Maersk is No Longer #1 Carrier

 In 2M, cargo, carriers, China, China Cosco Shipping Corporation, container shipping, Container Shipping & Transport, Freight, international business, International Shipping, Maersk, MSC, OOCL
Maersk No Longer Number One - Universal Shipping News (Funny Blooper at the End)

Leviathan (Cosco) Eats Top Dog (Maersk)The leviathan just ate the top dog.

Perhaps that’s a bit overdramatic, but China Cosco Shipping Corporation (Cosco), China’s international shipping leviathan, is now the world’s largest carrier by cargo TEU shipments, knocking Maersk, international shipping’s top dog, off its top spot.

Mike Wackett reported in the Loadstar:

A 23% increase in containers lifted allowed Cosco to steal the top spot from Maersk Line in the third quarter.

The Chinese carrier loaded 5.49 million teu, compared with the Danish carrier’s 5.26m.

Maersk has been number one for so long, it was generally assumed that the company would always sit at the top. The news of Maersk being displaced has many saying, “What happened?”

A major cyber attack did hit Maersk this year. It appears that did negatively impact Maersk’s numbers, but according to Wackett’s article, Cosco would still have beaten out Maersk even without the cyber attack:

According to Alphaliner’s liftings league table, the Chinese line loaded 23% more containers in Q3 than in the same period of 2016, whereas Maersk carried 2.4% fewer, its booking systems temporarily stymied by a cyber attack in the summer that caused a 12-day IT shutdown.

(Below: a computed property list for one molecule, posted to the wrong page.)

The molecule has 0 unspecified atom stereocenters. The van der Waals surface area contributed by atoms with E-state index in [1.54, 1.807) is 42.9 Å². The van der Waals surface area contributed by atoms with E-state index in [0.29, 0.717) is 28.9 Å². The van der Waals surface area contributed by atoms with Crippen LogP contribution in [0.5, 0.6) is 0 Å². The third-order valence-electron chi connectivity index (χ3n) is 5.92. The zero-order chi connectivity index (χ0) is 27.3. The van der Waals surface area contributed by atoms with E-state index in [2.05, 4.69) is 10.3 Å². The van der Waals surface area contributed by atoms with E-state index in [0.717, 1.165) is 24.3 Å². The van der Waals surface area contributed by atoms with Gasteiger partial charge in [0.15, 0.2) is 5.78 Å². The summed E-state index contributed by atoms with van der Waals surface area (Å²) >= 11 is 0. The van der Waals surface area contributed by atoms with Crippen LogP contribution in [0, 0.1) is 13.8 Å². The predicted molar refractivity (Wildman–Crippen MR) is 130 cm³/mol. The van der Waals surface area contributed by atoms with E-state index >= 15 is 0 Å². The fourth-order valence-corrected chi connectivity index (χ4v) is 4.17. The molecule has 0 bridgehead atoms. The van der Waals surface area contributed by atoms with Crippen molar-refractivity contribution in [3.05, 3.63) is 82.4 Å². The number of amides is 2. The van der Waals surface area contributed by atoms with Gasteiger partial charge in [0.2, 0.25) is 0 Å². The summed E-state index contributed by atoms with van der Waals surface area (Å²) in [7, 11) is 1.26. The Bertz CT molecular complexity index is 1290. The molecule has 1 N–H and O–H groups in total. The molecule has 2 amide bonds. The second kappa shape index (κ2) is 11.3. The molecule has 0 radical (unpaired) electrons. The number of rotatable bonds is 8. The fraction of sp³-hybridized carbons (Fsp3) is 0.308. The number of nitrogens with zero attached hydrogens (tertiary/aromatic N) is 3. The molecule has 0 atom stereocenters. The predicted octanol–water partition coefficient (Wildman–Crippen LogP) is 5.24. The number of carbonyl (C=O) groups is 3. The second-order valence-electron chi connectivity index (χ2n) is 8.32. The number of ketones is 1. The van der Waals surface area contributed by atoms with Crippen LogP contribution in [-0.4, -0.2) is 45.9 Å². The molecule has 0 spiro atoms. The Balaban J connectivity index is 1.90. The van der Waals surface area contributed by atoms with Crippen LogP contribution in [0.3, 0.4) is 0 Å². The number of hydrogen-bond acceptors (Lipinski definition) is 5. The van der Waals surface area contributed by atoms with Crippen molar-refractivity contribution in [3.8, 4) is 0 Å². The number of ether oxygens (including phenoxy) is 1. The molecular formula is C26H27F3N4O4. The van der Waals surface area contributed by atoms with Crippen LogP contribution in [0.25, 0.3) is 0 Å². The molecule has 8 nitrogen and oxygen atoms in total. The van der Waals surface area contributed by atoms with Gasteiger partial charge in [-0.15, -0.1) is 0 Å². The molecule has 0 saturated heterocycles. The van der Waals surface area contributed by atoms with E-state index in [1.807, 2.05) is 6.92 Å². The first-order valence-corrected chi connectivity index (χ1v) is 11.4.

Nevertheless, even allowing for a loss of say 200,000 teu, Maersk would probably still have been toppled from its long-held position as the biggest carrier by volume.

It will be interesting to see if Maersk makes moves to regain its number one position.

Maersk is acquiring Hamburg Süd, but Cosco’s acquisition of OOCL should outpace Maersk’s TEU growth through the buyout according to the Loadstar article:

… adding soon-to-be-acquired OOCL, which carried 1.6m teu in Q3, suggests 2018 could see the Chinese liner as a permanent fixture at the top of the liftings league.

Even Maersk’s upcoming takeover of Hamburg Sud will only add about 4m teu a year to the total, and that figure could even be lower depending on the impact of the regulatory restrictions in certain trading regions.

That certainly makes it appear that Cosco topping Maersk is not merely an anomalous quarter, but the new pecking order of ocean freight carriers.

In actuality, it is a possibility that Maersk is not even number two but number three.

Wacket points out in his Loadstar article that MSC does not disclose how many TEUs of cargo it moves and could be in the number one position:

… all the carriers could be relegated by one place if MSC, second only to Maersk Line in terms of deployed capacity, was to disclose its liftings.

The privately owned MSC, has always declined to reveal any operational or financial numbers. However sources suggest that it could have carried close to 6m teu in Q3 as it benefited from its 2M alliance relationship with Maersk.

It’s not a surprise that these carriers—MSC, Cosco, and Maersk—are the final three companies I chose to survive if Maersk is correct in its prediction that carrier competition will shrink to just 3 global companies.

Obviously, I would not change that list to take Maersk out of it, but this does change how many would view the industry’s top carriers. Maersk was thought of as the untouchable leader of ocean freight shipping. Now we know the company is not so untouchable.

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